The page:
Along those lines, Nike once manufactures some elite shoes with chrome tips on the laces (anyone know the correct term for those tips? I did, which was my moment of fame in the class) which also were perfect for unlocking cuffs.

Thursday, July 17, 2008

Inside the Criminal Mind: Criminal Thinking, Part 1

Last night's class on "Inside the Criminal Mind" was fascinating and crammed full of information—much more than I can cover here, and definitely not in a single post. So, this may turn out to be a series. I took fast and furious notes, and the speaker provided handouts, but I'll say right up front that these are the facts as I understand them, and there might be places where I'm not spot-on. These are the facts and opinions as our speaker presented them, not necessarily mine. However, he's the expert, and most of what he said made perfect sense to me. As always, one can't make broad generalizations, and there are always exceptions. Feel free to ask questions.

Our speaker was David Malinowski, the Regional Transition Coordinator for the Florida Dept. of Corrections. He became interested in the field of criminal thinking after realizing that traditional approaches with education did not work in a prison classroom.

Anyone incarcerated in the Florida prison system is required to go through a course from the Transitional Life Skills Center, within 6 months of release to help transition them into the "responsible" world, which is the way Mr. Malinowski refers to what most of us consider the "outside" or the "free world." The class was designed to address myths and mistakes often made when dealing with a criminal population and what is required for true change to take place.

First, he spoke of sympathy for the victims, who get lost in the system. He referred to the need for the offenders (another term he uses) to understand that whatever they did hurts people. His goal is to lead them toward change, but change has to come from the offender. Nobody can force change on someone else.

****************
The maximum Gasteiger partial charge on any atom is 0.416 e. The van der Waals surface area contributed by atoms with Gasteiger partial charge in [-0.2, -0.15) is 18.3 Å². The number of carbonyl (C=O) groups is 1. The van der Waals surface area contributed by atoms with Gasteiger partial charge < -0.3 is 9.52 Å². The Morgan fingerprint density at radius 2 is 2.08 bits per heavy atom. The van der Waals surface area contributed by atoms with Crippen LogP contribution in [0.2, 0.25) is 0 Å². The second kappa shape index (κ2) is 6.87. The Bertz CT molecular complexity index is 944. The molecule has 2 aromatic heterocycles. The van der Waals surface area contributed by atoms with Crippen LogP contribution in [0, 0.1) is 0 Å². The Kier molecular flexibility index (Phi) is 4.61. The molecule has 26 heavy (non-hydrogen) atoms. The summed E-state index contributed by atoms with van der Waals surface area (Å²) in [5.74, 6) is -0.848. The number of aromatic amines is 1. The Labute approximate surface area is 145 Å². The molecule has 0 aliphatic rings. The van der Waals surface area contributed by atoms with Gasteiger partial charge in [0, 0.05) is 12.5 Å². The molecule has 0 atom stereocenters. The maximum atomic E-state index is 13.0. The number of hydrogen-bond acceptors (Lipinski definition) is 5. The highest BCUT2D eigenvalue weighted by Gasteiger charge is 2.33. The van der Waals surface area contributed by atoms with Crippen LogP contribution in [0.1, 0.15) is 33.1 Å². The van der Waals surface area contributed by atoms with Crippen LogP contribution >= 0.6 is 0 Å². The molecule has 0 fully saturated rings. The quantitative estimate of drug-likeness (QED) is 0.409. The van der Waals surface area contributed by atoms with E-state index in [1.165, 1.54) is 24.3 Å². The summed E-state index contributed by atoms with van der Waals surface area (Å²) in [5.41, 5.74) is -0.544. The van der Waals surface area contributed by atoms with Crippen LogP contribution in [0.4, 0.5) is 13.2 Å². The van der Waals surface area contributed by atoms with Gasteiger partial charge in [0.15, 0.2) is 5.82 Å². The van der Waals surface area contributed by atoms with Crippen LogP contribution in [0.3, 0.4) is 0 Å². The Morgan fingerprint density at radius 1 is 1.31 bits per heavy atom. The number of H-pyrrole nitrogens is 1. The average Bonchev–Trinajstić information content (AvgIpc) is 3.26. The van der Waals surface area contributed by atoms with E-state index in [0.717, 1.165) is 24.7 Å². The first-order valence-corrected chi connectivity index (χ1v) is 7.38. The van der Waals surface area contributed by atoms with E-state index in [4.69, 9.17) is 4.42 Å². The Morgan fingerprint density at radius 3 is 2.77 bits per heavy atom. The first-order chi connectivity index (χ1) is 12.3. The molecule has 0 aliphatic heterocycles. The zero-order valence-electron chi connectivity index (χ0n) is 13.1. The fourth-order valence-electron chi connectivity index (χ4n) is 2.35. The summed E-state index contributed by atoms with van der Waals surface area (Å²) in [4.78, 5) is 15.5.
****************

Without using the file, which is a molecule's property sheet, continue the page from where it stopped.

If one can make a generalization, it's that the criminal mind works on the "rules don't apply to me" foundation.

According to Malinowski, Criminal Thinking is erroneous thinking that comes automatically out of fear, like a reflex, or is a reaction.

Thinking leads to Feeling leads to Behavior. Criminals live out of their feelings. They don't move past it to cognitive behavior.

We've all been cut off in traffic. We react emotionally at first (although if you live where I do, the tourist population with it's "I need to turn left here, and it doesn't matter that I'm in the right hand lane" style of driving tends to become commonplace enough so that natives are aware of it, look out for it, and let it slide).

Although those who are not desensitized to idiot drivers can curb their immediate reaction to do something to the driver of the car. As responsible thinkers, we might hit the horn or flip the bird, but we don't normally crash into his car or shoot him.

He went on to give three basic reasons for crime: Power, Control, and Excitement. And three areas of crime: Property, Assault, and Sex.

To a criminal thinker, information is power. They will collect facts which may or may not be useful at the time. But if they know something about you, that gives them power. Those working in the system don't (or shouldn't) keep family photos in their offices.

He gave one interesting example. If you or I (assuming you're not a criminal thinker—I can speak only for myself here!) stand in a classroom doorway for 15 seconds and look around, we're likely to notice things like gender and racial mix of the group, the instructor, who's looking at the instructor, etc. When the offender stands in the doorway, he's noticing who's got an open purse, the keys on someone's desk, who's got cigarettes, and even the classroom roster on the instructors computer screen.